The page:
‘Those Meant to Die Will Die,’ Russia’s Coronavirus Info Chief Says
Russia’s coronavirus information chief has predicted that the infection will kill as many people in the country that it needs to, appearing to backtrack on his previous prediction that it would be “impossible” for the virus to spread to Russia.
Doctor and television presenter Alexander Myasnikov was in mid-April appointed to the post whose duties are informing the public about treatment and prevention methods and battling “fake news” surrounding the virus. Previously, Myasnikov estimated the likelihood of coronavirus spreading in Russia at “0.0%” and called the country’s low death rate a “Russian miracle.”
“The infection will still take its toll and we’ll all get it,” Myasnikov said in an interview with pro-Kremlin pundit Vladimir Solovyov that aired Tuesday.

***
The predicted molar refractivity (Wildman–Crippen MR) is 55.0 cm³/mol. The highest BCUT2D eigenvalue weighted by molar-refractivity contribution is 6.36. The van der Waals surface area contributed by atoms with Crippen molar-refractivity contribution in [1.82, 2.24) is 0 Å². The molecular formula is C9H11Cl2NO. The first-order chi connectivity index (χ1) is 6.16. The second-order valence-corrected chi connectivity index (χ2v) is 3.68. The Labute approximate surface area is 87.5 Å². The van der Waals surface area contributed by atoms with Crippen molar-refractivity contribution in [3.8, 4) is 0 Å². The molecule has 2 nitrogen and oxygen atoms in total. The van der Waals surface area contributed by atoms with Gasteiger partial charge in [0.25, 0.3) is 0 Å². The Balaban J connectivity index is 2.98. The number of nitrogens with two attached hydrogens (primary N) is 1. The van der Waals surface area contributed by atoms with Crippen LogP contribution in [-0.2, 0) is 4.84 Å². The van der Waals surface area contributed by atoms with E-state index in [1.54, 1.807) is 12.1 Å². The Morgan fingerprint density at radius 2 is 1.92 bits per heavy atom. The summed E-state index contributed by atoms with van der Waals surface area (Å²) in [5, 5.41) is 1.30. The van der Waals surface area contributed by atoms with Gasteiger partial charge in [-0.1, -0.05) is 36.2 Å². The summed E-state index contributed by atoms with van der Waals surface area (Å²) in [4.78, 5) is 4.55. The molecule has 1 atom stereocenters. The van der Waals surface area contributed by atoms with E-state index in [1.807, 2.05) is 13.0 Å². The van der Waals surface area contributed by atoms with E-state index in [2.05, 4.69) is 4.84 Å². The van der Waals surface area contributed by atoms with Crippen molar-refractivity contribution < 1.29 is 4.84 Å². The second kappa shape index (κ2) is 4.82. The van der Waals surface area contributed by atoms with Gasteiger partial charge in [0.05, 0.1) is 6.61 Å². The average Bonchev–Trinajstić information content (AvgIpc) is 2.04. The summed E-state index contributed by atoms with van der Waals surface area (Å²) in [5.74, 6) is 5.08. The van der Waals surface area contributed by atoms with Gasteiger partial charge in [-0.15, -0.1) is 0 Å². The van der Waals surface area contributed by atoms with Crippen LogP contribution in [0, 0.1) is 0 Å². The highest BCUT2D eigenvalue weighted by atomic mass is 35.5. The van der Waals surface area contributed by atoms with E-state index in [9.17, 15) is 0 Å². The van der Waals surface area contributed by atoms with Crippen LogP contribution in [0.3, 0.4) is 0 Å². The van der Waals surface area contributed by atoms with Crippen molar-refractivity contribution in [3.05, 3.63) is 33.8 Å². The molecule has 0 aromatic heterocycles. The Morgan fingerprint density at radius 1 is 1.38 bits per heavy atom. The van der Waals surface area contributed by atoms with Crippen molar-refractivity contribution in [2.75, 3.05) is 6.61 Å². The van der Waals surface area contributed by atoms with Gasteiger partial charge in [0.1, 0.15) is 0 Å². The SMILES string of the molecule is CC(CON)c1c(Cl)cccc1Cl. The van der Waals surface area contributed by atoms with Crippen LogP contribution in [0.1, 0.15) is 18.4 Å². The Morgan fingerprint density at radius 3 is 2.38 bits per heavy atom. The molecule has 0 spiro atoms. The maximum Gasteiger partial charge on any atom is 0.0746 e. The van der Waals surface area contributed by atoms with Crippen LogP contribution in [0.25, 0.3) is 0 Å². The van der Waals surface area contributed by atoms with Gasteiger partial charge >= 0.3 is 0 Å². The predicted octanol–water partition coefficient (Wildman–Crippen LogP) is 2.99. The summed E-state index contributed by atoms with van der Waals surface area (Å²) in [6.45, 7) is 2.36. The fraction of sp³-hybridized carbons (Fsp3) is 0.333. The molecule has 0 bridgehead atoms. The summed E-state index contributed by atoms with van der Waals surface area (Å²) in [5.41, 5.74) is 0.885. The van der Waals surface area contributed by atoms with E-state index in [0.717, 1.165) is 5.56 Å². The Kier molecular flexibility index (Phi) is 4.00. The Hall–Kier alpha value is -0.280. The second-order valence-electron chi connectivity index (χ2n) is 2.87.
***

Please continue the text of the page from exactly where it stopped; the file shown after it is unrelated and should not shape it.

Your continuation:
“Those meant to die will die. Everyone dies,” Myasnikov said as the global coronavirus death toll reached 325,156 people and the case count crossed 5 million.
The doctor urged Russians not to panic over potential symptoms, saying: “Even if it’s coronavirus, so what?”
“Of course you need to get a test to avoid infecting others, but you do understand it’s an illusion,” he said. “We’ll run out of tests if everyone runs out to check after every sneeze.”
After his remarks got picked up in the Russian press, Myasnikov accused news outlets of taking his words out of context and said they were meant to reassure people who are feeling “uncertainty and fear of tomorrow.”
“There’s no need to waste energy and destroy your psyche with panic. We’re all mortal by dint of our existence,” he wrote on his social media page.
“The fact that a person is mortal shouldn’t darken the days of our, alas, fleeting life. We should just live and enjoy this life.”
Russia has confirmed 308,705 coronavirus cases, the second-highest number of infections in the world, and 2,972 deaths as of Wednesday.
The relatively low death toll compared with the other countries with high infection rates has drawn questions over Russia’s counting methods, which Russian authorities maintain are accurate.
(c) The Moscow Times